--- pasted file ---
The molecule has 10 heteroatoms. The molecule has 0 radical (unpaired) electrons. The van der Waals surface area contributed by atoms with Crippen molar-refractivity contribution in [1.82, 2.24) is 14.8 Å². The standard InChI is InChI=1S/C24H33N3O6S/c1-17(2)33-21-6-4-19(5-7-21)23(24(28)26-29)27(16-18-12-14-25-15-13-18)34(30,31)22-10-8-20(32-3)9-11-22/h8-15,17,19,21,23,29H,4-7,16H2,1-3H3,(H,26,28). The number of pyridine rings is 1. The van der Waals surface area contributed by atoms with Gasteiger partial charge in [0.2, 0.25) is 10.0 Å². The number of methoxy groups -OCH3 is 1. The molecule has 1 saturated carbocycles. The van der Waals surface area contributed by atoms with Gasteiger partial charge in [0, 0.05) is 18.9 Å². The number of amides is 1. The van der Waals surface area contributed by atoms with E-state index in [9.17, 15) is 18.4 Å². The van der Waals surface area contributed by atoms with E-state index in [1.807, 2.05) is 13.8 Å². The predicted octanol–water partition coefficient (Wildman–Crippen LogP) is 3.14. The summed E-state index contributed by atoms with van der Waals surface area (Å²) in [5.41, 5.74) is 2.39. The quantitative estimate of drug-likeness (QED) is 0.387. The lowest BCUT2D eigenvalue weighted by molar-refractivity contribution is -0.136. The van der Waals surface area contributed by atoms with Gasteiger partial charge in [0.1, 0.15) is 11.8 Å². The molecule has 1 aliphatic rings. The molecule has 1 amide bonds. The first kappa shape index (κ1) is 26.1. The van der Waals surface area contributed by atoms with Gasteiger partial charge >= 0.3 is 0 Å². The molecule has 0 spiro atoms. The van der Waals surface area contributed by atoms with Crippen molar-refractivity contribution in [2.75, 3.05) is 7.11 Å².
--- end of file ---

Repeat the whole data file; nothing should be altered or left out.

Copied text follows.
The molecule has 10 heteroatoms. The molecule has 0 radical (unpaired) electrons. The van der Waals surface area contributed by atoms with Crippen molar-refractivity contribution in [1.82, 2.24) is 14.8 Å². The standard InChI is InChI=1S/C24H33N3O6S/c1-17(2)33-21-6-4-19(5-7-21)23(24(28)26-29)27(16-18-12-14-25-15-13-18)34(30,31)22-10-8-20(32-3)9-11-22/h8-15,17,19,21,23,29H,4-7,16H2,1-3H3,(H,26,28). The number of pyridine rings is 1. The van der Waals surface area contributed by atoms with Gasteiger partial charge in [0.2, 0.25) is 10.0 Å². The number of methoxy groups -OCH3 is 1. The molecule has 1 saturated carbocycles. The van der Waals surface area contributed by atoms with Gasteiger partial charge in [0, 0.05) is 18.9 Å². The number of amides is 1. The van der Waals surface area contributed by atoms with E-state index in [9.17, 15) is 18.4 Å². The van der Waals surface area contributed by atoms with E-state index in [1.807, 2.05) is 13.8 Å². The predicted octanol–water partition coefficient (Wildman–Crippen LogP) is 3.14. The summed E-state index contributed by atoms with van der Waals surface area (Å²) in [5.41, 5.74) is 2.39. The quantitative estimate of drug-likeness (QED) is 0.387. The lowest BCUT2D eigenvalue weighted by molar-refractivity contribution is -0.136. The van der Waals surface area contributed by atoms with Gasteiger partial charge in [0.1, 0.15) is 11.8 Å². The molecule has 1 aliphatic rings. The molecule has 1 amide bonds. The first kappa shape index (κ1) is 26.1. The van der Waals surface area contributed by atoms with Gasteiger partial charge >= 0.3 is 0 Å². The molecule has 0 spiro atoms. The van der Waals surface area contributed by atoms with Crippen molar-refractivity contribution in [2.75, 3.05) is 7.11 Å².